11. In short, the FTTJ had distinguished the facts of the appeal from the facts of A v SSHD because that case involved the spouse of a person who had been granted refugee status whereas this Appellant had been granted entry clearance as a spouse outside of the Immigration Rules. The FTTJ placed reliance on the thoughts of Upper Tribunal Judge McKee in Barrios.
12. At today’s hearing both representatives referred me to the decision on A v SSHD and both made observations on the case of Barrios. Mr Tan referred to paragraph  of A v SSHD which states:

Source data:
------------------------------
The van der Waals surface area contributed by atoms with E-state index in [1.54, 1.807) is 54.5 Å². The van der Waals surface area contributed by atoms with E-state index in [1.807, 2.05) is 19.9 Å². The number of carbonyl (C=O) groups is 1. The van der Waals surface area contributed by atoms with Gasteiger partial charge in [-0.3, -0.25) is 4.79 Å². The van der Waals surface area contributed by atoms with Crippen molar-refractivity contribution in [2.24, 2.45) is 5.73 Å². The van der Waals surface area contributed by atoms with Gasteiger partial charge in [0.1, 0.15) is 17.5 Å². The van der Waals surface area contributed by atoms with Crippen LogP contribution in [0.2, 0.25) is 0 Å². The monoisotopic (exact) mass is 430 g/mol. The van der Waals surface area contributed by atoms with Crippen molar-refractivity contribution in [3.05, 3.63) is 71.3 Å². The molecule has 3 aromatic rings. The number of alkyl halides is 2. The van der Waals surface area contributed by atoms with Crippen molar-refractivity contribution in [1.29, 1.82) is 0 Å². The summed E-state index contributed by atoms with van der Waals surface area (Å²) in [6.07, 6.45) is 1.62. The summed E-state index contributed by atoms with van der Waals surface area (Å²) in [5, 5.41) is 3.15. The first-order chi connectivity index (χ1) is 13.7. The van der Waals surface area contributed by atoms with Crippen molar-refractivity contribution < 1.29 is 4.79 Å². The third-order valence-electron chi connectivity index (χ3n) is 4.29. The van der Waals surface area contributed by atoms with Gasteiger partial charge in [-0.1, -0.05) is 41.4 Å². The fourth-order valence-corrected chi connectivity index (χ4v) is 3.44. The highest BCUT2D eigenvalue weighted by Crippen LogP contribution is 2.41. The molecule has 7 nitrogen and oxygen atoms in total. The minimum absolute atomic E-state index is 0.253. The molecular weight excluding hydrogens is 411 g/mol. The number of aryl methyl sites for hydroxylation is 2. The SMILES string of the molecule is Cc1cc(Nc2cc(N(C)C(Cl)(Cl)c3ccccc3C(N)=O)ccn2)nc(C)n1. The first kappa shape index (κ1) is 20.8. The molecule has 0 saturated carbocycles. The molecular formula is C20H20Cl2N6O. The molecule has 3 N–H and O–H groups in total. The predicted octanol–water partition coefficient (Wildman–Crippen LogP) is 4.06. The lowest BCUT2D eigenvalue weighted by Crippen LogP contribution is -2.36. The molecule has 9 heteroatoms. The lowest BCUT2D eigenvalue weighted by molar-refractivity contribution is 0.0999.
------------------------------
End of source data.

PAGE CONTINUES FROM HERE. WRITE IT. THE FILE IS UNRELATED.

“The aim of the measure in question is said to be that the spouses of those settled in the UK should be treated differently from the spouses of those without that status. The rationale for doing so is that the former are likely to have a reasonable expectation of settlement in the UK, and thus to have cut or loosened their ties with their country of origin in that expectation, whereas the spouses of the latter could have no such expectation, and would be less likely to cut or loosen those ties. In asserting that rationale, the respondent equiparates the position of refugees with those granted work or study leave. We do not accept, as a matter of fact, that this is a sound equiparation. A person admitted to the country as a student or for work is very clearly someone admitted on a limited and temporary basis, entirely at the discretion of the state. The status of refugee, as has been pointed out, is declaratory. Once it has been determined to exist the state has no discretion, in terms of its international and humanitarian obligations, but must grant asylum.